Overnight Energy — Presented by the American Forest & Paper Association — EPA eases emissions reporting for farmers
EPA SIGNS OFF ON RULE EXEMPTING FARMERS FROM EMISSIONS REPORTING: The Environmental Protection Agency (EPA) announced Tuesday that it is implementing recently passed legislation that exempts farmers from having to report emissions derived from animal waste and other pollutants.
The final rule, signed by EPA Administrator Andrew Wheeler on Monday, codifies the most recent version of the FARM Act, which exempted many farmers from reporting air releases of hazardous substances from animal waste.
Signed into law in March, the act made changes to the Comprehensive Environmental Response, Compensation, and Liability Act (CERCLA), which critics said went too far by regulating emissions from farms much like it regulated Superfund sites.
Lawmakers added the provision to the FARM ACT after a Supreme Court decision in 2008 that struck down an EPA rule that tried to exempt farmers from the same reporting requirements.
Read more here.
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FOUR ENERGY NOMINEES ADVANCE: The Senate Energy and Natural Resources Committee voted Tuesday to advance four nominees for senior Department of Energy positions, sending them to the full Senate for consideration.
The panel approved Teri Donaldson to be DOE’s inspector general; Karen Evans to lead its now cybersecurity office; Christopher Fall to head the science office; and Daniel Simmons to head the Office of Energy Efficiency and Renewable Energy.
The first three nominees passed with a voice vote, but Democrats asked for a recorded vote on Simmons.
Simmons was previously vice president at the Institute for Energy Research, a conservative think tank. He and the group fought policies meant to help renewable energy and efficiency and sought to boost fossil fuels.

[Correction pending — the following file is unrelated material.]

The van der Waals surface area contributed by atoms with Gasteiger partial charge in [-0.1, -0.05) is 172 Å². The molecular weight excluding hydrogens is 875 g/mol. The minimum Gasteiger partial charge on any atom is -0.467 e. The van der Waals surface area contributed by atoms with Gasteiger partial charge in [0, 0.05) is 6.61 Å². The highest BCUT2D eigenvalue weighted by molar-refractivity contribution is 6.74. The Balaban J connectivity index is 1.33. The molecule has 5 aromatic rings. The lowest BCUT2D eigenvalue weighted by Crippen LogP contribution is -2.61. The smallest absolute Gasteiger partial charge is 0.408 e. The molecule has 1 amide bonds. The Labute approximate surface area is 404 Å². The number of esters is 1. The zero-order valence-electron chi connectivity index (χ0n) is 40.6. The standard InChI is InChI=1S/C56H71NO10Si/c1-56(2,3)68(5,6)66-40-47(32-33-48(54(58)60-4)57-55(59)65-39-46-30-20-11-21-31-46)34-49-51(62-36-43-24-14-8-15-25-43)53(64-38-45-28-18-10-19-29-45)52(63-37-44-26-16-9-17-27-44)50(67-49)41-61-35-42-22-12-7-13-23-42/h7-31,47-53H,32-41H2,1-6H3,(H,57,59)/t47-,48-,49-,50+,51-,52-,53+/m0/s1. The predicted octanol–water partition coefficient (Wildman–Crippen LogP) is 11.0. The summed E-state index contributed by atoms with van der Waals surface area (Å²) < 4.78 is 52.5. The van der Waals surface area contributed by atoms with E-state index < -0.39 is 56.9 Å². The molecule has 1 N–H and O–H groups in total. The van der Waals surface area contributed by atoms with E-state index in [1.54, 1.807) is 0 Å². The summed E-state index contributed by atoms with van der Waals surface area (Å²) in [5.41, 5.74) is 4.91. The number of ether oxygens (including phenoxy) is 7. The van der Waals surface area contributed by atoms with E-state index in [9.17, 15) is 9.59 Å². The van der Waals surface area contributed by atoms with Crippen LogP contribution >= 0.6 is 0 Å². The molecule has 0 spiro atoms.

Simmons got “yes” votes from all of the panel’s Republicans and Sens. Angus King (I-Maine) and Joe Manchin (D-W.Va.).
DOE FAST TRACKS ‘SMALL-SCALE’ GAS EXPORTS: The Trump administration is expediting the approval process for projects that are meant to export small amounts of natural gas, including liquefied natural gas (LNG).
In a final regulation released to the public Tuesday, the Department of Energy (DOE) said it will automatically approve gas export applications if they would be at or below 51.75 billion cubic feet of exports per year and do not rise to the level of requiring an environmental review.
“DOE has determined that small-scale natural gas exports are consistent with the public interest,” the agency said in its regulation, citing the Natural Gas Act’s requirement that exports can only be approved if they are in the United States’ public interest.
“In sum, DOE has thoroughly analyzed the many factors affecting the export of U.S. natural gas, as well as the unique characteristics and minimal adverse impacts of the emerging small scale natural gas market,” the department said, concluding that the public interest standard has been met.
The regulation is due to be published in the Federal Register on Wednesday, starting a 30-day clock before it takes effect.
Read more here.
WHEELER APPROVES NEW BIOFUELS FROM SORGHUM OIL: EPA acting head Andrew Wheeler approved a new set of biofuels made from sorghum oil to be eligible for Renewable Fuel Standard (RFS) credits.
At an EPA headquarters event with lawmakers from sorghum-heavy states and industry representatives, Wheeler signed a final regulation to approve new RFS “pathways” using sorghum oil, a byproduct of producing ethanol from the grain.
“This action sets the stage for more homegrown fuels under the Renewable Fuel Standard and adds diversity to our nation’s biofuels mix,” Wheeler said in a statement.
Producers will now be able to make biodiesel, heating oil, jet fuel and liquefied petroleum gas from sorghum and get credits as biomass-based diesel and advanced biofuels.
Ethanol made from corn or soy is the dominant biofuel produced under the RFS.
ON TAP WEDNESDAY:
The House Natural Resources Committee’s subcommittee on energy and mineral resources will hold a hearing on management of the Puerto Rico Electric Power Authority.
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OUTSIDE THE BELTWAY:
The $3 Billion Plan to Turn Hoover Dam Into a Giant Battery
Three bison calves were born in Canada’s Banff National Park this month, the first bison babies born there in 140 years, the Canadian Press reports.
IN CASE YOU MISSED IT:
Check out Tuesday’s stories …
-EPA signs off on rule exempting farmers from reporting emissions
-Trump to end policy ordering developers pay for damage to public lands
-Lawmakers clash over future of coal
-Railroad company settles for $2.2 million over fiery derailment and oil spill
-Energy Department clears ‘small-scale‘ natural gas exports for fast approval
-GOP scrambles to reform Endangered Species Act before midterms
-House GOP chairman introduces draft of infrastructure plan